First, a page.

Spanish unions test appetite for unrest with one-day strike

SPANISH public sector workers staged a one-day protest at planned wage cuts yesterday, in a move to test whether unions will be able to muster a full-blown general strike.

Civil servants banged drums and chanted anti-government slogans in a stand against a five per cent salary reduction this year, to be followed by a pay freeze in 2011. Madrid is trying to save €15bn (£12.4bn) in order to bring down the country’s budget from 11.2 per cent of GDP to 9.3 per cent this year, and then to six per cent next year.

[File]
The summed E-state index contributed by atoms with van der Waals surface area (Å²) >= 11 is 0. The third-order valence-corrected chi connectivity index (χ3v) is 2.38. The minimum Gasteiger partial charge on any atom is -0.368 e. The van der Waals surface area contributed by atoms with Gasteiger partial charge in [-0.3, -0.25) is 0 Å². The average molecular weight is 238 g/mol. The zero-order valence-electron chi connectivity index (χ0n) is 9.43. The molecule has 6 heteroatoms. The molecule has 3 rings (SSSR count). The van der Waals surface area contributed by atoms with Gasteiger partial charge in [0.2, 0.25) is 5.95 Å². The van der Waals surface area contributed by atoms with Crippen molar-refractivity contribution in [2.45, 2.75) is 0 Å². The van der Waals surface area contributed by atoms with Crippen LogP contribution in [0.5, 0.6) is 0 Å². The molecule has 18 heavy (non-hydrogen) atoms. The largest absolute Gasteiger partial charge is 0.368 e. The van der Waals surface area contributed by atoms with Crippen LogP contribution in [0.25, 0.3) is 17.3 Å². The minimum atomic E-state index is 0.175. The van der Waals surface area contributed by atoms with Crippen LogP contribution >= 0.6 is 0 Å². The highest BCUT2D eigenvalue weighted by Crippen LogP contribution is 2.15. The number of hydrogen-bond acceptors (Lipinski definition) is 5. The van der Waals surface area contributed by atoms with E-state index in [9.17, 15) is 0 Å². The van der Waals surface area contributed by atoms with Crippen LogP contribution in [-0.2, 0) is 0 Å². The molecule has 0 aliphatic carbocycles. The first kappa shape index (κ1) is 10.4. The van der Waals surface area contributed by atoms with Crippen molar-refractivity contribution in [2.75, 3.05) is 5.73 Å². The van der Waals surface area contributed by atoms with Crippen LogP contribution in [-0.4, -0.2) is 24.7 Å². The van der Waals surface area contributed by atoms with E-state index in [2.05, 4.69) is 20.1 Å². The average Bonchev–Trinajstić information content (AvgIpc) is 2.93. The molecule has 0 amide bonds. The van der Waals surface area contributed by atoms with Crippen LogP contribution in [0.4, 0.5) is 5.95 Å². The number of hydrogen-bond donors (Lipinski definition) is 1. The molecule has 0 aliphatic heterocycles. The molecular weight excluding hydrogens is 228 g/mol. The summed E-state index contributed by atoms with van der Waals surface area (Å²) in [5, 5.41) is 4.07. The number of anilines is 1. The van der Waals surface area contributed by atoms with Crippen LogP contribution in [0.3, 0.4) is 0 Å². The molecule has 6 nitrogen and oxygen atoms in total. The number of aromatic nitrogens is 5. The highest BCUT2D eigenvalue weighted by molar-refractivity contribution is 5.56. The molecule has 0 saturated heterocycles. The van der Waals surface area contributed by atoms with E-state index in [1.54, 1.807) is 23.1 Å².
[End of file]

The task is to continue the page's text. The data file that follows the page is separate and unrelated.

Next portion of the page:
Prime Minister José Luis Rodriguez Zapatero’s socialist government sees the measures as essential for kick-starting Spain’s beleaguered economy. It plans to push them through unilaterally if unions cannot reach agreement with management. The country has 2.6m public sector employees, although only 16 per cent of workers from both the public and private spheres are unionised.

Carlos Berrera from the University of Navarra said the action was “without a doubt a marketing exercise to gauge support for a possible general strike”. But union leader Candido Mendez said: “We don’t trigger strikes. We just convene them.”